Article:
Jared Witt - August 27, 2018
Haut Publicité Inc., a sleek new outfit specializing in brand marketing and high end corporate promotion, had moved into the area and wanted to demonstrate what they could do for local executives. So they decided to throw a community festival at the downtown boardwalk. About a month out, their social media staff start plugging targeted invites to all the high end neighborhoods, and sales reached out to local client-based firms and real estate moguls.
A couple weeks went by and they started to grow concerned over the lackluster response on the event page. Lots of “no” responses, several “maybes,” but very few solid “yes”-es. The promotions team started reaching out directly to business contacts and influencers in the community with the script, “Hello, my name is ____, just wanted to make sure you knew about…” The responses they got weren’t negative, but they weren’t that helpful either.
The law firms all worked with a clientele too specific for broad based marketing. Everyone in the tech industry had already contracted with another marketing firm. The major hospital systems handled everything in house. And all the local athletes and celebrities had been advised by their image and PR coaches never to commit to an inaugural event like this in case it should flop. Even the local news pundits and Instagram models had already filled up their calendars with weekend golf tournaments and ribbon cuttings.
With one week to go, the CEO of the firm was in full on panic mode, to say nothing of her ego, which was more than a little bruised. Her wrinkled clothes and makeup from the day before suggested she hadn’t slept. She called an emergency meeting with the only staff she hadn’t already dedicated elsewhere, the interns. “Listen. Go to the college campuses and find any student who could use a hoagie. Go to the movie theaters, the malls, the fast food joints, and invite all the hourly staff. Go find a struggling musician and tell him he’s hired. We need to fill this park up or we’re gonna look like idiots!”
The morning before the event, the interns came back into her office. “Ma’am we hit every place you told us to. They’re all coming, but we still won’t even be at half capacity.”
This flustered her even further. “Then go to the free clinics, the homeless shelters, the recovery programs.”
“Ma’am, I’m not sure the people we find in the homeless shelters will be able to pay the event cover.”
“Oh, we’re way past event covers. We’re just trying to save face here. We need warm bodies. Hell, if Satan wants a free snow cone then go take a flyer to hell!” Her cadence became very staccato at this point, and she started clapping her hands at no one in particular. Guyslessthantwentyfourhoursletsgo!”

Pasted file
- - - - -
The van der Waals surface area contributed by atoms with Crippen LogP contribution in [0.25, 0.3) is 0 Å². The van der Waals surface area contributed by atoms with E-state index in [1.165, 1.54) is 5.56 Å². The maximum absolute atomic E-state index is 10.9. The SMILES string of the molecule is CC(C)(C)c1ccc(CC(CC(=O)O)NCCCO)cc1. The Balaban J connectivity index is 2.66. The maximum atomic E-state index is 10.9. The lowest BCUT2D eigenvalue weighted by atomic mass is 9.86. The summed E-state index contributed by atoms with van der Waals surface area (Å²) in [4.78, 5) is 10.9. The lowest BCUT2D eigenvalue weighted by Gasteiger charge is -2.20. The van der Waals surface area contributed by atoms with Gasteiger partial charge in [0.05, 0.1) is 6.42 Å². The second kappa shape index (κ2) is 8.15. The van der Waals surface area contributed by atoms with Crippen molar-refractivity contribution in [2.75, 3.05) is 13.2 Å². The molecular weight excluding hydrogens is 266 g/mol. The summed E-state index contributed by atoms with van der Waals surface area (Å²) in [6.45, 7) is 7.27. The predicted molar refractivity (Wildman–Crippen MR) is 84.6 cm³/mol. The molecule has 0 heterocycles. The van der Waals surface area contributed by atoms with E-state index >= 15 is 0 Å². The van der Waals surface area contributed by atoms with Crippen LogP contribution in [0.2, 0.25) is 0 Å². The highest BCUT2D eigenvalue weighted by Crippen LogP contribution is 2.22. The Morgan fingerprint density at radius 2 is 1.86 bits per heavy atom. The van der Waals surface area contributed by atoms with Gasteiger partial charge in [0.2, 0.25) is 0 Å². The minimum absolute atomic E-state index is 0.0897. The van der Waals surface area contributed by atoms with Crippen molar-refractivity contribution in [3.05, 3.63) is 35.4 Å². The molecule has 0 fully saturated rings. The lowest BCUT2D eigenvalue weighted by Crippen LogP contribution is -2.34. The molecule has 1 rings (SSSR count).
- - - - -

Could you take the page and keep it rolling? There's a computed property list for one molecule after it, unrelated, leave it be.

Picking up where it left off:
The sun rose the next day. A couple rough looking guys showed up, unsure if they were in the right place at first. Then some skinny sophomores from the nearby state school, asking if there will be breakfast burritos. A few dozen more came around the corner. Then a few dozen more. A line started to form at the entrance and they needed to send more ticket takers to the front.
By noon, the park was packed. Bear claw bits stuck to unkempt beards. Pi Beta Phis danced beside high school dropouts to bad 90s cover songs. A makeshift grocery cart parking station was devised for those who couldn’t travel light. One paranoid Vietnam vet seized the opportunity to relive his glory days as a street performer and the laughter and applause of the audience actually seemed to calm him down a bit.
Everyone rejoiced, for this party didn’t feel like just another corporate come-on.
As she looked out upon the bedlam she’d unleashed, the CEO couldn’t help but chuckle to herself. And just then, a crazy idea whispered to her.
The firm has since rebranded as Great Banquet Inc. They are sponsored by small grants, independent donors, churches, and a few public agencies. Their monthly “Truly Free” festivals help the local service community keep tabs on the whereabouts of their homeless clients, identify areas of greatest need, and most importantly, they invite the middle class public to overcome class stigma and discover their wider community.
Great Banquet will never be the Fortune 500 marketing firm she had once envisioned. But the parties are a lot more fun. And she sleeps like a baby, these days.
Cheers and Peace,
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